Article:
Why this Perm will never go out of fashion
‘See the music, hear the dance”, an oft-quoted remark from the celebrated US choreographer George Balanchine, was his invocation to think anew about ballet, as he himself did, reinventing and reinvigorating the classical tradition in which he was trained in early 20th-century St Petersburg.
It is a mantra familiar to Alexey Miroshnichenko, another ballet graduate from that former imperial city, as he leads his full ballet corps to Dublin this week from the Tchaikovsky Perm State Ballet to perform The Nutcracker and Swan Lake.
Miroshnichenko is artistic director, ballet master and house choreographer of this leading Russian company. He understands the need to continue to re-energise an interest in ballet and is passionate about the future of the classical form and the distinctive place of Perm. In this tradition, Perm seems to have had its destiny written in the stars; there are coincidences and interconnections that have led to this Ural city, 2,000 miles east of Moscow, taking its place with St Petersburg and Moscow as a third focal point in the Russian territories of ballet.
Tchaikovsky was born in a neighbouring town. Diaghilev, the innovator and founder of the Ballets Russes, had his roots in Perm. During the second World War, the famous Kirov ballet decamped and headed for artistic shelter and sustenance to Perm’s theatre, a move that would have a profound influence upon the establishment and development of the Perm ballet.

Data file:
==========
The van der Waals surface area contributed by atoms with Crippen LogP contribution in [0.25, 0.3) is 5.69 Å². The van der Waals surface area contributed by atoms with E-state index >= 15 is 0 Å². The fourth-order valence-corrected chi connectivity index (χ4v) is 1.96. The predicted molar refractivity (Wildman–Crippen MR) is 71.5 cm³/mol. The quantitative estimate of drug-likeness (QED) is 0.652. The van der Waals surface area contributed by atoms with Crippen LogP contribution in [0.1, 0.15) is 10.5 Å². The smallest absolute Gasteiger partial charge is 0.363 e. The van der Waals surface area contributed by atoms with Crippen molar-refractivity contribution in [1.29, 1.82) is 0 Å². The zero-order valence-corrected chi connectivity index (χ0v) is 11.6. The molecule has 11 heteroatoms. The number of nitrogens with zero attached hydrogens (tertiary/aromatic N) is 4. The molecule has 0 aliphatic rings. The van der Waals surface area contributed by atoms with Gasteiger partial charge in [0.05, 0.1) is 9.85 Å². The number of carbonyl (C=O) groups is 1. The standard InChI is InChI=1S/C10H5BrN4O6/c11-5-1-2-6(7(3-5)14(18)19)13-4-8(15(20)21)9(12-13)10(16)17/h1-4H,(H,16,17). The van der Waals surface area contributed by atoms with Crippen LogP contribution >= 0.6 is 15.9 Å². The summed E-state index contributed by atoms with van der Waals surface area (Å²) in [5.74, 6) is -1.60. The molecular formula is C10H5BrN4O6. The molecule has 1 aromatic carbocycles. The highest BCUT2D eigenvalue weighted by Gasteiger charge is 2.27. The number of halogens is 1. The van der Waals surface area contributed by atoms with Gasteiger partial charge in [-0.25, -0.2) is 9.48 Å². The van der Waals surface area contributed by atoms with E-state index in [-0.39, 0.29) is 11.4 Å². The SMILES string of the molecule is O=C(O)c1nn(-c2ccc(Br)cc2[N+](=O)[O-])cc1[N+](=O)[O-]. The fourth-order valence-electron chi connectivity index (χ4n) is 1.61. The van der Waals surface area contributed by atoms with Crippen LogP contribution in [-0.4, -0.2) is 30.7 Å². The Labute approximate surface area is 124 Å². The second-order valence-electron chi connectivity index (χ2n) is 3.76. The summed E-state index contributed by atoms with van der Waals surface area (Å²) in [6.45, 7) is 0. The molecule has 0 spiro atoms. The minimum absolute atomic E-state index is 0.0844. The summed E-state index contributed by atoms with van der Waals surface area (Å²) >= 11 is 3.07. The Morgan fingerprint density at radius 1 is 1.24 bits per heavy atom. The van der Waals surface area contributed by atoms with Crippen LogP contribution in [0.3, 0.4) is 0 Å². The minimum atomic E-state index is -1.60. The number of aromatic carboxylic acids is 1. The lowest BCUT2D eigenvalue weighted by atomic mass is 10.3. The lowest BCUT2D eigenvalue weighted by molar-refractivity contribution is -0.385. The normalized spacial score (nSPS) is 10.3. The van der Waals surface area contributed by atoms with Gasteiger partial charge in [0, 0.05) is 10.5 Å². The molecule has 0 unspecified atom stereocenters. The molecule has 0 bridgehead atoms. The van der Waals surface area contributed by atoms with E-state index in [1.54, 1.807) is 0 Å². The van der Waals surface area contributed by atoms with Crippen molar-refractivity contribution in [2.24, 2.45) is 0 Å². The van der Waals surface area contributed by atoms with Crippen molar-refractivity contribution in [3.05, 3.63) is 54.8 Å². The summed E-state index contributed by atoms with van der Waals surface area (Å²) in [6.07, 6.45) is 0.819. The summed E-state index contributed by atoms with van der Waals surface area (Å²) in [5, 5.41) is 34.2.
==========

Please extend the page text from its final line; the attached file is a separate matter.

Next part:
Alexey Miroshnichenko is an embodiment of this interconnected tradition. Although born in the Ukraine (his family had moved there during the second World War), he trained in the famous Vaganova Academy, danced and choreographed in the Mariinsky ballet company, and has created works for other companies in Russia, as well as forging relationships with American Ballet Theatre and New York City Ballet.
Invitation to Perm
In 2009, Miroshnichenko accepted an invitation to go to Perm where he has been guiding the company through the classics while reinvigorating the tradition with new and recovered works. He is conscious of the heritage of Tchaikovsky, whose music is synonymous with the theatre (they renamed it in honour of the composer in 1969). He recently created Variations on a Rococo Theme with music by Tchaikovsky and recreated a new version of the little seen Chout by Prokofiev.
Perm, in common with the Mariinsky, has its own training academy. Monica Loughman, one of a group of young Irish students who trained in Perm in the late 1980s and early 1990s, was the first Westerner to be invited to join the full company. She then set up her own academy in Ireland.
These associations between the training schools are one of the ways in which the style and classic tradition is conserved in a “live” connection, as Miroshnichenko says, not just in historic fact. Teachers and dancers interchange not only between the Vaganov and the Perm academies but are also dispersed across many of the Russian republics, keeping the style alive.
We will have a chance to see this in action as two of the principals for the Dublin performances – Alexandra Surodeeva and Ruslan Savdenov – are recent additions to the Perm company. Both are winners of the prestigious Arabesque open ballet competition, which is hosted in Perm.
Miroshnichenko is positive about the future appeal of classical ballet, for dancers and for audiences. He believes “it is the scale of the company, that full Russian experience of the ballet that attracts the audiences . . . We have a cast of 60 dancers and a live orchestra [here accompanied by the RTÉ National Symphony Orchestra].”